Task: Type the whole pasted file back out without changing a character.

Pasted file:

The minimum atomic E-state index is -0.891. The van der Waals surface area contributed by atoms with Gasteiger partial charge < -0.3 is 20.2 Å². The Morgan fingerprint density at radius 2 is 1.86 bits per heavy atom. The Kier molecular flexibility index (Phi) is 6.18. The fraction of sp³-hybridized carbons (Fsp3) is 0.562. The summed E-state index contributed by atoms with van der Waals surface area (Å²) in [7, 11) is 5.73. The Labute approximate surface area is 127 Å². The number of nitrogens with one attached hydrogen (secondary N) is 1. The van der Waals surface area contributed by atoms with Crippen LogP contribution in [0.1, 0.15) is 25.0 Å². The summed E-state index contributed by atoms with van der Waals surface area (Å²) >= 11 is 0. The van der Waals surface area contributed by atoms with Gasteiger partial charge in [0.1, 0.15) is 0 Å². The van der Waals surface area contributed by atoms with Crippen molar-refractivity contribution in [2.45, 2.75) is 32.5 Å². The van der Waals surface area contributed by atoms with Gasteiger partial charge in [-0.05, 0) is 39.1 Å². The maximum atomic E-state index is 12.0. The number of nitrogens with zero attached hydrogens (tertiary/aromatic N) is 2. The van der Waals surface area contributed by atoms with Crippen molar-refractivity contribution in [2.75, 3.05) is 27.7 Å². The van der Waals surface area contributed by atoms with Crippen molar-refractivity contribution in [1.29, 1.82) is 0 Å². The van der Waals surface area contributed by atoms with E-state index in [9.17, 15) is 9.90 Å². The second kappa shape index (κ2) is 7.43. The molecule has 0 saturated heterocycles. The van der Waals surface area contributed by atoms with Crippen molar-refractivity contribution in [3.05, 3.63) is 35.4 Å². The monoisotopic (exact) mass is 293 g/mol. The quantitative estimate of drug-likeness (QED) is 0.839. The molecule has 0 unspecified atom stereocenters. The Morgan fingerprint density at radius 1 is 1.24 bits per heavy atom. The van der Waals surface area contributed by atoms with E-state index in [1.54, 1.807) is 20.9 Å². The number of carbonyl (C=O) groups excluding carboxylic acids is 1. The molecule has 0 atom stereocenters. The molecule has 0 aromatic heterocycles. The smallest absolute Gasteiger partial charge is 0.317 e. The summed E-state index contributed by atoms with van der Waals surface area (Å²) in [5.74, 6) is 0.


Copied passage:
The minimum atomic E-state index is -0.891. The van der Waals surface area contributed by atoms with Gasteiger partial charge < -0.3 is 20.2 Å². The Morgan fingerprint density at radius 2 is 1.86 bits per heavy atom. The Kier molecular flexibility index (Phi) is 6.18. The fraction of sp³-hybridized carbons (Fsp3) is 0.562. The summed E-state index contributed by atoms with van der Waals surface area (Å²) in [7, 11) is 5.73. The Labute approximate surface area is 127 Å². The number of nitrogens with one attached hydrogen (secondary N) is 1. The van der Waals surface area contributed by atoms with Crippen LogP contribution in [0.1, 0.15) is 25.0 Å². The summed E-state index contributed by atoms with van der Waals surface area (Å²) >= 11 is 0. The van der Waals surface area contributed by atoms with Gasteiger partial charge in [0.1, 0.15) is 0 Å². The van der Waals surface area contributed by atoms with Crippen molar-refractivity contribution in [2.45, 2.75) is 32.5 Å². The van der Waals surface area contributed by atoms with Gasteiger partial charge in [-0.05, 0) is 39.1 Å². The maximum atomic E-state index is 12.0. The number of nitrogens with zero attached hydrogens (tertiary/aromatic N) is 2. The van der Waals surface area contributed by atoms with Crippen molar-refractivity contribution in [2.75, 3.05) is 27.7 Å². The van der Waals surface area contributed by atoms with Crippen molar-refractivity contribution in [1.29, 1.82) is 0 Å². The van der Waals surface area contributed by atoms with E-state index in [9.17, 15) is 9.90 Å². The second kappa shape index (κ2) is 7.43. The molecule has 0 saturated heterocycles. The van der Waals surface area contributed by atoms with Crippen molar-refractivity contribution in [3.05, 3.63) is 35.4 Å². The monoisotopic (exact) mass is 293 g/mol. The quantitative estimate of drug-likeness (QED) is 0.839. The molecule has 0 unspecified atom stereocenters. The Morgan fingerprint density at radius 1 is 1.24 bits per heavy atom. The van der Waals surface area contributed by atoms with E-state index in [1.54, 1.807) is 20.9 Å². The number of carbonyl (C=O) groups excluding carboxylic acids is 1. The molecule has 0 atom stereocenters. The molecule has 0 aromatic heterocycles. The smallest absolute Gasteiger partial charge is 0.317 e. The summed E-state index contributed by atoms with van der Waals surface area (Å²) in [5.74, 6) is 0.